#TGW: Three-Striped Summer
By: Matt Winklejohn
Carly Doi returned from a good hike outside of Portland, Ore. Sunday evening, and as much as she loved that outing, she was just as happy to reflect on how the Georgia Tech Athletic Association helped her get there through a paid summer internship.
The rising senior diver and computer science major is laying the foundation for her future while working at the adidas North American headquarters and helping Tech’s athletic apparel supplier figure out how to better market product.
She’s excited about what she’s doing even if it doesn’t have much to do with her major. That’s because she’s eager to diversify and expand her portfolio toward her industrial design minor. Doi, who is from San Diego, is growing her neo-brand.
“It’s not really major-related. I wanted to get experience in what would get really close to my design minor,” she said. “It really doesn’t involve CS. We use interface and I’m working in their e-commerce department, the web site, buying and planning, and deciding what products will be sold online.”
Doi, who has several of the top 10 one-meter and three-meter dive scores in Tech history, is staying busy in her internship, which began May 29 and will end August 16.
“We have meetings about the performance of the website in the past week, what the top sellers are,” she said. “Right now, I’m doing analysis for our websites. I look at competitors and maybe see if our links are broken.”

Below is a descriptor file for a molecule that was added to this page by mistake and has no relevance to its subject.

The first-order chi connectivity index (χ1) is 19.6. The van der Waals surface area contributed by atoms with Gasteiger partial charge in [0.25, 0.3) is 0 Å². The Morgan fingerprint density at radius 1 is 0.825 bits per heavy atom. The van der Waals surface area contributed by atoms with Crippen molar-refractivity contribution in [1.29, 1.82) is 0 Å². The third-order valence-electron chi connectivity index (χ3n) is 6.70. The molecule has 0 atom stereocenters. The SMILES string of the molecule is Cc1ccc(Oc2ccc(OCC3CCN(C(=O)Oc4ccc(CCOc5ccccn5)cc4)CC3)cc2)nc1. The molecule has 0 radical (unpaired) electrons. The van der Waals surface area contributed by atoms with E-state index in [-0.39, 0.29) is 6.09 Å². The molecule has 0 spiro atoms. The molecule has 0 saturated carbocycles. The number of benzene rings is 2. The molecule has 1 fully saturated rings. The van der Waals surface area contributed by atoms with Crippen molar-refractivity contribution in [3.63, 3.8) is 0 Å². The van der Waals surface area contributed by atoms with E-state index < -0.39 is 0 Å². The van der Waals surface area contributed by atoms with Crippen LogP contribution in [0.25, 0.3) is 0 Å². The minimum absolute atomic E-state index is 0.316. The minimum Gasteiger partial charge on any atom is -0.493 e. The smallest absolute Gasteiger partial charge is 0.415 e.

Doi gave a lot of credit to Maureen Tremblay, who served as the GTAA’s Total Person Program coordinator, in helping her land the internship. This summer, a record 107 student-athletes lined up summer internships with help from the Georgia Tech Athletics Association.
“Maureen told me that adidas recruiters were on campus,” she said. “She does a great job providing information.”
Doi is spending little if any time coding, yet she’s building her value by branching out and doing more than she would have if she just worked with her major of computer science.
She has been conflicted at times because the idea of online commerce doesn’t match the idea of brick and mortar sales points.
“Our main objective is to move away from selling in store, but I think the personal experience of shopping and talking can be something that we can use going forward,” she said. “When you go digital, there is loss of personal experience. We’re looking at that.
“We have meetings about the performance of the website in the past week, what the top sellers are, and . . . after these meetings, I help my manager create a report.”
Even though Doi is not doing an internship that matches up perfectly with her major, she believes that she is setting herself up for years to come.
“I think long term I’ll have a degree, and also have this business experience,” she said. “It’s always been in my character to jump outside my comfort zone, like moving to Atlanta after living in San Diego for college.”